1# Helpful Guide To Lithuanian Writing

Lithuanian Writing

While learning languages, have you ever found yourself wondering about the Lithuanian writing system and its history? Well, Lithuanian is on the list of the top ten oldest languages spoken on earth. If you’re curious about Lithuanian, you’re in luck, as this post is a match made in heaven just for you!

There are other lessons connected to Lithuanian writing, such as its dark history and deeper connections to other countries, that will make you want to learn Lithuanian further. So, let’s learn more about the Lithuanian writing and alphabet in this post today!

Lithuanian Writing System

The writing system used in the Lithuanian language is the Latin Alphabet. The Lithuanian alphabet is called abėcėlė.

Since it is based on Latin and written from left to right in the Latin script, just like English, it makes Lithuanian easier to learn, except there are a few alphabets omitted, and some letters have strange marks (diacritics) attached to them. Also, the Lithuanian pronunciation is very much different compared to English.

There are 32 letters in the abėcėlė. including 12 vowels and 20 consonants. Some of the Latin letters omitted are Q, W, and X in the Lithuanian alphabet or the abėcėlė. In addition, these letters have a little tail called caudate – Ą, Ę, Į, and Ų. This little mark indicates long vowels like how we pronounce these words in English: eel, far, food, or bare.

Lithuanian Writing Alphabet

Lithuanian Alphabet

AbėcėlėPronunciationEnglishExample in Lithuanian
A aa in carduckantis
Ą ąa in father (long vowel)jugąsotis
B bb in boywhalebanginis
C cts in tsunamilemoncitrina
Č čch in chimneygarlicčesnako
D dd in dogbreadduona
E ee in bedspruceeglė
Ę ęa in man (long vowel)currentdabartinę
Ė ėai in chairlambėriena
F ff in funarmchairfotelis
G gg in gamemushroomgrybas
H hh in hopecoat of armsherbas
I ii in sit,birdhouse/nestinkilą
Į įee in eel (long vowel)toolsįrankiai
Y yalso long like ee in deedgraveryla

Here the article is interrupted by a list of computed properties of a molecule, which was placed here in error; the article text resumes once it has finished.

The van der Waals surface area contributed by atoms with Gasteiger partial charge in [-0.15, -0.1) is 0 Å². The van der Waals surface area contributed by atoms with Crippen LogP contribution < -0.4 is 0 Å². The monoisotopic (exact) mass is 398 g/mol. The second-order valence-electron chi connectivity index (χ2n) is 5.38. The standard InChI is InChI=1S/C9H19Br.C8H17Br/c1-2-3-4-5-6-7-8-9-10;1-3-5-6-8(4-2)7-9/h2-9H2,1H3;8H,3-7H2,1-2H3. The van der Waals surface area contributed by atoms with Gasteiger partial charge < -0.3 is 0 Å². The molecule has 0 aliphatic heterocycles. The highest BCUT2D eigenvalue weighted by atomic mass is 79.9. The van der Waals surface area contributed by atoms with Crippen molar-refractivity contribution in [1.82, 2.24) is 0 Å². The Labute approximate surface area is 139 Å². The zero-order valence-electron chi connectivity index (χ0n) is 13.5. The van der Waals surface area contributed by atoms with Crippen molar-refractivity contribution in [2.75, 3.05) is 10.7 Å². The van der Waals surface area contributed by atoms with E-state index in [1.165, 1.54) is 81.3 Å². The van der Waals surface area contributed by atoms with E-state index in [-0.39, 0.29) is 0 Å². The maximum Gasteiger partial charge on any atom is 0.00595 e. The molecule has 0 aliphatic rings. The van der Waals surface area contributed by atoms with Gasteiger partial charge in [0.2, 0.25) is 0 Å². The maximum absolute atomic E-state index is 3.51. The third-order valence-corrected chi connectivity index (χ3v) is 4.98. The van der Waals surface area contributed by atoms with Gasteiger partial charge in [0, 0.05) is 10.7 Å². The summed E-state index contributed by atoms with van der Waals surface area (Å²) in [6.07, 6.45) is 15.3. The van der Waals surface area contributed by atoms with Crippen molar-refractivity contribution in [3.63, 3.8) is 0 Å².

J jy in yarnbulljautis
K kk in kitechairkėdė
L ll in lookice creamledai
M mm in mothmoonmėnulis
N nn in nicehousenamas
O oo in moreappleobuolys
P pp in painowlpelėda
R rr is rainkeyRaktas
S ss in singsnailsraigė
Š šsh in shinedogšuo
T tt in tentcaketortas
U uu in putfireugnis
Ų ųoo in moon (long vowel)many ‘ų’daug ų
Ū ūalso long, like oo in schoolmustacheūsai
V vv in vetbellvarpas
Z zz in zoozebrazebras
Ž žs in pleasurestaržvaigždė

Some very important notes about the Lithuanian alphabet:

  1. The letter J will never be pronounced as it is in ‘jam’. For example, Jonah is pronounced as “Yonah”.
  2. The letter ‘C’ will never be pronounced as it is in ‘cake’. It is pronounced as ‘ts’.
  3. Sometimes two consonants make one sound:
  • Ch, ch – ch in German acht, something that sounds like you need to get rid of phlegm at the back of your throat
  • Dz, dz – ds in mends, can also be used at the start of a word
  • Dž, dž – j in jam

While you’re in this part of the blog, you might be wondering how you could try speaking the tones, marks, and accents of the Lithuanian language. Worry no more! The Ling app has a speaking and listening feature where you can practice the words with audio. You can repeat the words or slow them down with just a click of a button. Download the Ling app on the Play Store or App Store and see it for yourself!